Brennan said she grew up on a lake and her mother had five kids so “the second you’re up and able to walk, you learned to swim.” A connection to water and nature has remained a part of Brennan’s life, but when she was a working mother with younger children, she found it hard to make time to foster that connection.

The first time Brennan took a through-paddle trip of an entire waterway was when she found herself “at a horrible desperate point” in 2009, she said. At that time, she was getting divorced from her high school sweetheart while in the middle of being laid off from her job. Her children were also moving out of the house.

“It was the first time in my life I asked myself, ‘what am I going to do?’ so I said ‘I’m going to the woods,’’ she said. “I just needed to get away.”

While she didn’t immediately discover what she wanted to do, she said she was immediately “in a better spot” emotionally. Today, Brennan has since been remarried to her husband, John, and manages three jobs as a paint instructor, a school and landscape photographer and as a teacher at an arts high school.

“I originally did it because I was going to go crazy,” Brennan said. “Now it’s a maintenance thing where it’s great to go once a year.”

While Brennan noted that paddling or camping solo is typically a “big no-no,” it’s become a big draw for her trips. For safety, she has a spot transponder so 10 members of her family are able to follow her along her paddling journeys, but the solitude and connectivity with the river and surrounding nature is “worth the risk” of being alone.

She said she paddles at a comfortable space, making sure to take in the scenes, and stops early if she needs to. If she gets lost, she said there’s no one else to blame or get frustrated with — there’s also no one else who can get frustrated.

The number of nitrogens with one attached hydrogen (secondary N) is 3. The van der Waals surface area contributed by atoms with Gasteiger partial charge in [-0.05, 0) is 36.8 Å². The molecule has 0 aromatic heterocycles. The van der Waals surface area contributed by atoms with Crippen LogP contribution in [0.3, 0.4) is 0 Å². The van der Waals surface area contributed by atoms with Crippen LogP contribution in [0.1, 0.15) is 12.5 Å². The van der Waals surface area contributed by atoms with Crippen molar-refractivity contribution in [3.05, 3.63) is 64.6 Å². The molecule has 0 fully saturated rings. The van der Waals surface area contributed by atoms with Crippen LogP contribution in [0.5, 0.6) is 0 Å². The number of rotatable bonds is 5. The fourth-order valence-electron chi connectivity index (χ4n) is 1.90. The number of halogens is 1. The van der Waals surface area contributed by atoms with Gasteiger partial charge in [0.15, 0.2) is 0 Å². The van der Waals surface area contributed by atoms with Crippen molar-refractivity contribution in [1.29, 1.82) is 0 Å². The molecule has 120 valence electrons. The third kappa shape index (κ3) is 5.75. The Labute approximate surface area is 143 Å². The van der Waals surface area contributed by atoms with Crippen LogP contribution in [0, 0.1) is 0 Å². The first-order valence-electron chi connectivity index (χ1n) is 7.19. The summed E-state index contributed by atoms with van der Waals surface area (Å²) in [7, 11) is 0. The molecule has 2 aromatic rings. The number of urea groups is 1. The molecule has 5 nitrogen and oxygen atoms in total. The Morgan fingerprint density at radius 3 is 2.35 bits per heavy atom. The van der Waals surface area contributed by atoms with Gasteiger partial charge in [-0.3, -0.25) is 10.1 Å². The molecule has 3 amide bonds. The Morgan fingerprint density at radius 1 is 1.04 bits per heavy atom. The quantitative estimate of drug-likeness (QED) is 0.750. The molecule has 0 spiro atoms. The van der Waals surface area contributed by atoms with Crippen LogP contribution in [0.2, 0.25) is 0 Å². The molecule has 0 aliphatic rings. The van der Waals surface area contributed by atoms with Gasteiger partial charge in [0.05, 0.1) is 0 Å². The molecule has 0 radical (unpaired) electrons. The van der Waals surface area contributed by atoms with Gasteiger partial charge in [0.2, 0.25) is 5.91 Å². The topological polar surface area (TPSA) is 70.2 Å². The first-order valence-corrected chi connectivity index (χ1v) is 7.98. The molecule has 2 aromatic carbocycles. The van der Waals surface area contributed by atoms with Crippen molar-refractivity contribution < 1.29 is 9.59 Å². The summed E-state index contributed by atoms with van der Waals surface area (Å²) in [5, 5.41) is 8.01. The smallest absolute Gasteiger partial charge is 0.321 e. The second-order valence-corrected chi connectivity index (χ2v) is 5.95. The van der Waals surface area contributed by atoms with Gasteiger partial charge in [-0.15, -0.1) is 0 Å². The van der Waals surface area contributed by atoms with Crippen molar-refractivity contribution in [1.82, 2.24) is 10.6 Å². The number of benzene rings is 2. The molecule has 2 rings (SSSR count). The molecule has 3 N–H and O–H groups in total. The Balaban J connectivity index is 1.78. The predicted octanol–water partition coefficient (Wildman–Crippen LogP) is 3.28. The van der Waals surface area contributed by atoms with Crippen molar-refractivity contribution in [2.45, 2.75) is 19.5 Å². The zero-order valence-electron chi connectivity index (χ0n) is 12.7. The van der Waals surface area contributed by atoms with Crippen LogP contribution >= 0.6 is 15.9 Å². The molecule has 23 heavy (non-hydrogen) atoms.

“It’s more of a spiritual thing, just being in the moment,” Brennan said. “I’m not orthodox, or religious, but for me … my spirituality has to do with being out there in nature.”

During the discussion Wednesday, Brennan will share information on different campsites and stories from her experiences. She said “campgrounds” aren’t as frequent along the river as compared to smaller “campsites.” For longer trips, she said she tries to get a hotel every five days if she can to clean up and rest. On occasion, she has had do some “guerilla camping” or pull off the river when it’s getting dark and ask homeowners along the water if she could camp on their property.

Brennan said the longest journey she completed was the 740-mile Northern Forest Canoe Trail. She has also completed the Susquehanna River, a major river located in the northeastern United States and the mid-Atlantic region from New York state through Pennsylvania. At 444 miles long, it is the longest river on the East Coast of the United States.

Out of all of her ventures, she said the Connecticut River Paddlers’ Trail is one of the nicest she traveled, with multiple accessible campsites and campgrounds along the way. The full trail is diverse with some sections remote and forest heavy, with others traveling right along residential areas.

To attend the upcoming discussion and all LiveStream! events, participants must pre-register at ctriver.org/learn/livestream/. Information on upcoming LiveStream! discussions and past recordings are also available at the organization’s site, or on the Connecticut River Conservancy’s Youtube Channel: Connecticutriver. Videos are posted 24 hours after the live discussion.

Zack DeLuca can be reached at zdeluca@recorder.com or 413-930-4579.